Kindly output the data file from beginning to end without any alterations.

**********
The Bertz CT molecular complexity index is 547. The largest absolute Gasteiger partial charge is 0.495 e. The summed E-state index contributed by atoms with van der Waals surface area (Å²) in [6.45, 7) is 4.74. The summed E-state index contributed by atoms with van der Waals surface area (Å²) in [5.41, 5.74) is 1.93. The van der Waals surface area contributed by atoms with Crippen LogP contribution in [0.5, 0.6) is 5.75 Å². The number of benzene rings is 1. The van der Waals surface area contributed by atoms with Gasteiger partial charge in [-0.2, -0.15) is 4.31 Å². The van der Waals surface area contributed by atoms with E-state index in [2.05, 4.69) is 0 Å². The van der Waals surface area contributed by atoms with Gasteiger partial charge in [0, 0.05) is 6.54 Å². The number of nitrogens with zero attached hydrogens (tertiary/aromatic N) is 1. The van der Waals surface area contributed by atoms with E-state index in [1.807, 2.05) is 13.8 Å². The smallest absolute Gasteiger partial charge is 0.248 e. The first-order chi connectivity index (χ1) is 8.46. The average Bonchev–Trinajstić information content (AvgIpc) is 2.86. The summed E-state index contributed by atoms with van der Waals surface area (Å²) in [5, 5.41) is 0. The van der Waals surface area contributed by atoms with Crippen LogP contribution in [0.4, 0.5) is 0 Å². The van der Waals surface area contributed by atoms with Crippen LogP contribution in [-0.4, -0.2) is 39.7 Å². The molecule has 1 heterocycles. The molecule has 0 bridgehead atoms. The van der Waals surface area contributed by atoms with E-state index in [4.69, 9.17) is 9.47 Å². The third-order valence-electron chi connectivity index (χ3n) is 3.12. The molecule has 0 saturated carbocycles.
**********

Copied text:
The Bertz CT molecular complexity index is 547. The largest absolute Gasteiger partial charge is 0.495 e. The summed E-state index contributed by atoms with van der Waals surface area (Å²) in [6.45, 7) is 4.74. The summed E-state index contributed by atoms with van der Waals surface area (Å²) in [5.41, 5.74) is 1.93. The van der Waals surface area contributed by atoms with Crippen LogP contribution in [0.5, 0.6) is 5.75 Å². The number of benzene rings is 1. The van der Waals surface area contributed by atoms with Gasteiger partial charge in [-0.2, -0.15) is 4.31 Å². The van der Waals surface area contributed by atoms with E-state index in [2.05, 4.69) is 0 Å². The van der Waals surface area contributed by atoms with Gasteiger partial charge in [0, 0.05) is 6.54 Å². The number of nitrogens with zero attached hydrogens (tertiary/aromatic N) is 1. The van der Waals surface area contributed by atoms with E-state index in [1.807, 2.05) is 13.8 Å². The smallest absolute Gasteiger partial charge is 0.248 e. The first-order chi connectivity index (χ1) is 8.46. The average Bonchev–Trinajstić information content (AvgIpc) is 2.86. The summed E-state index contributed by atoms with van der Waals surface area (Å²) in [5, 5.41) is 0. The van der Waals surface area contributed by atoms with Crippen LogP contribution in [0.4, 0.5) is 0 Å². The van der Waals surface area contributed by atoms with Crippen LogP contribution in [-0.4, -0.2) is 39.7 Å². The molecule has 1 heterocycles. The molecule has 0 bridgehead atoms. The van der Waals surface area contributed by atoms with E-state index in [4.69, 9.17) is 9.47 Å². The third-order valence-electron chi connectivity index (χ3n) is 3.12. The molecule has 0 saturated carbocycles.